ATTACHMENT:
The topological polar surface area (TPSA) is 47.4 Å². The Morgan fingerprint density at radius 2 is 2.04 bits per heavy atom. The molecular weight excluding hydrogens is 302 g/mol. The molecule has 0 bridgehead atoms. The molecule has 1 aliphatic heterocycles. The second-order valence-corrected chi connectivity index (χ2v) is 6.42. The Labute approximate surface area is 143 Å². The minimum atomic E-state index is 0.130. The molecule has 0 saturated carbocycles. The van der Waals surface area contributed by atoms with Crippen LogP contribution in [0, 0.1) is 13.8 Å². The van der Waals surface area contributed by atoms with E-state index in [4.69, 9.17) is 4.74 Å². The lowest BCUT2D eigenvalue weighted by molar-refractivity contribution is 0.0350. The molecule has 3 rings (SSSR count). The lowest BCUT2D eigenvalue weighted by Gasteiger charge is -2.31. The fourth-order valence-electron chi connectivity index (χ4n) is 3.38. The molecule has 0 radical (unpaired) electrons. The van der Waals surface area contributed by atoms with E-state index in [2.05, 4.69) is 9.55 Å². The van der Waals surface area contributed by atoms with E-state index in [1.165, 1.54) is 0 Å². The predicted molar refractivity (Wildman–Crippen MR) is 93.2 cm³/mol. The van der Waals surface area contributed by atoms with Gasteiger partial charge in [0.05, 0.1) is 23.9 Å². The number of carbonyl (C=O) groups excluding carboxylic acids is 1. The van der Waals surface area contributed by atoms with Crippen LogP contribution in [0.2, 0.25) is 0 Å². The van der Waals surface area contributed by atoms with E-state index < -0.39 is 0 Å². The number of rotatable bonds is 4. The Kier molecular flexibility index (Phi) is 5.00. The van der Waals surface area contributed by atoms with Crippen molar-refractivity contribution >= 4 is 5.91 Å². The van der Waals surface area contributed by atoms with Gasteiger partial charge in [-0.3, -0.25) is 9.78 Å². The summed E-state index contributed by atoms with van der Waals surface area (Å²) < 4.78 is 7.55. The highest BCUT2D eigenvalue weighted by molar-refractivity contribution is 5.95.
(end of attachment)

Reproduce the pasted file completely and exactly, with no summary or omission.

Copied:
The topological polar surface area (TPSA) is 47.4 Å². The Morgan fingerprint density at radius 2 is 2.04 bits per heavy atom. The molecular weight excluding hydrogens is 302 g/mol. The molecule has 0 bridgehead atoms. The molecule has 1 aliphatic heterocycles. The second-order valence-corrected chi connectivity index (χ2v) is 6.42. The Labute approximate surface area is 143 Å². The minimum atomic E-state index is 0.130. The molecule has 0 saturated carbocycles. The van der Waals surface area contributed by atoms with Crippen LogP contribution in [0, 0.1) is 13.8 Å². The van der Waals surface area contributed by atoms with E-state index in [4.69, 9.17) is 4.74 Å². The lowest BCUT2D eigenvalue weighted by molar-refractivity contribution is 0.0350. The molecule has 3 rings (SSSR count). The lowest BCUT2D eigenvalue weighted by Gasteiger charge is -2.31. The fourth-order valence-electron chi connectivity index (χ4n) is 3.38. The molecule has 0 radical (unpaired) electrons. The van der Waals surface area contributed by atoms with E-state index in [2.05, 4.69) is 9.55 Å². The van der Waals surface area contributed by atoms with E-state index in [1.165, 1.54) is 0 Å². The predicted molar refractivity (Wildman–Crippen MR) is 93.2 cm³/mol. The van der Waals surface area contributed by atoms with Gasteiger partial charge in [0.05, 0.1) is 23.9 Å². The number of carbonyl (C=O) groups excluding carboxylic acids is 1. The van der Waals surface area contributed by atoms with Crippen LogP contribution in [0.2, 0.25) is 0 Å². The van der Waals surface area contributed by atoms with E-state index < -0.39 is 0 Å². The number of rotatable bonds is 4. The Kier molecular flexibility index (Phi) is 5.00. The van der Waals surface area contributed by atoms with Crippen molar-refractivity contribution >= 4 is 5.91 Å². The van der Waals surface area contributed by atoms with Gasteiger partial charge in [-0.3, -0.25) is 9.78 Å². The summed E-state index contributed by atoms with van der Waals surface area (Å²) < 4.78 is 7.55. The highest BCUT2D eigenvalue weighted by molar-refractivity contribution is 5.95.